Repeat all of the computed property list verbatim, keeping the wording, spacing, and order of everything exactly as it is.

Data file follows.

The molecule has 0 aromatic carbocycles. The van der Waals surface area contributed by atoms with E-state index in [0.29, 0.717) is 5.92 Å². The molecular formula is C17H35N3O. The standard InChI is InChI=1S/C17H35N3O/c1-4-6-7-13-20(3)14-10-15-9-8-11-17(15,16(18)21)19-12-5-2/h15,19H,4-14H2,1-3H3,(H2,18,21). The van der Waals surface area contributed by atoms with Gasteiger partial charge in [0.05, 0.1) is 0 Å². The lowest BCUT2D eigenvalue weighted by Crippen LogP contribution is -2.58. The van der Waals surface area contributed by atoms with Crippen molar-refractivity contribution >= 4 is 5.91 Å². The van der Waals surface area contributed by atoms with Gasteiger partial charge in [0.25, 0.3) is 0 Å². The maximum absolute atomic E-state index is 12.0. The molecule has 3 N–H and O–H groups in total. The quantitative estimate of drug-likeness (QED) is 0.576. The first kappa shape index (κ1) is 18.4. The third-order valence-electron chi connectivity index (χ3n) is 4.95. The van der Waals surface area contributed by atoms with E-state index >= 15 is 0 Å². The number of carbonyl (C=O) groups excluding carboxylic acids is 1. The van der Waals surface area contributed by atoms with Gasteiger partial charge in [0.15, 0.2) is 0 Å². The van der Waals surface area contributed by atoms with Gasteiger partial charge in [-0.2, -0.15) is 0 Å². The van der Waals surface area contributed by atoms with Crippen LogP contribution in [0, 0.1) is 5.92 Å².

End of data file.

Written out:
The molecule has 0 aromatic carbocycles. The van der Waals surface area contributed by atoms with E-state index in [0.29, 0.717) is 5.92 Å². The molecular formula is C17H35N3O. The standard InChI is InChI=1S/C17H35N3O/c1-4-6-7-13-20(3)14-10-15-9-8-11-17(15,16(18)21)19-12-5-2/h15,19H,4-14H2,1-3H3,(H2,18,21). The van der Waals surface area contributed by atoms with Gasteiger partial charge in [0.05, 0.1) is 0 Å². The lowest BCUT2D eigenvalue weighted by Crippen LogP contribution is -2.58. The van der Waals surface area contributed by atoms with Crippen molar-refractivity contribution >= 4 is 5.91 Å². The van der Waals surface area contributed by atoms with Gasteiger partial charge in [0.25, 0.3) is 0 Å². The maximum absolute atomic E-state index is 12.0. The molecule has 3 N–H and O–H groups in total. The quantitative estimate of drug-likeness (QED) is 0.576. The first kappa shape index (κ1) is 18.4. The third-order valence-electron chi connectivity index (χ3n) is 4.95. The van der Waals surface area contributed by atoms with E-state index >= 15 is 0 Å². The number of carbonyl (C=O) groups excluding carboxylic acids is 1. The van der Waals surface area contributed by atoms with Gasteiger partial charge in [0.15, 0.2) is 0 Å². The van der Waals surface area contributed by atoms with Gasteiger partial charge in [-0.2, -0.15) is 0 Å². The van der Waals surface area contributed by atoms with Crippen LogP contribution in [0, 0.1) is 5.92 Å².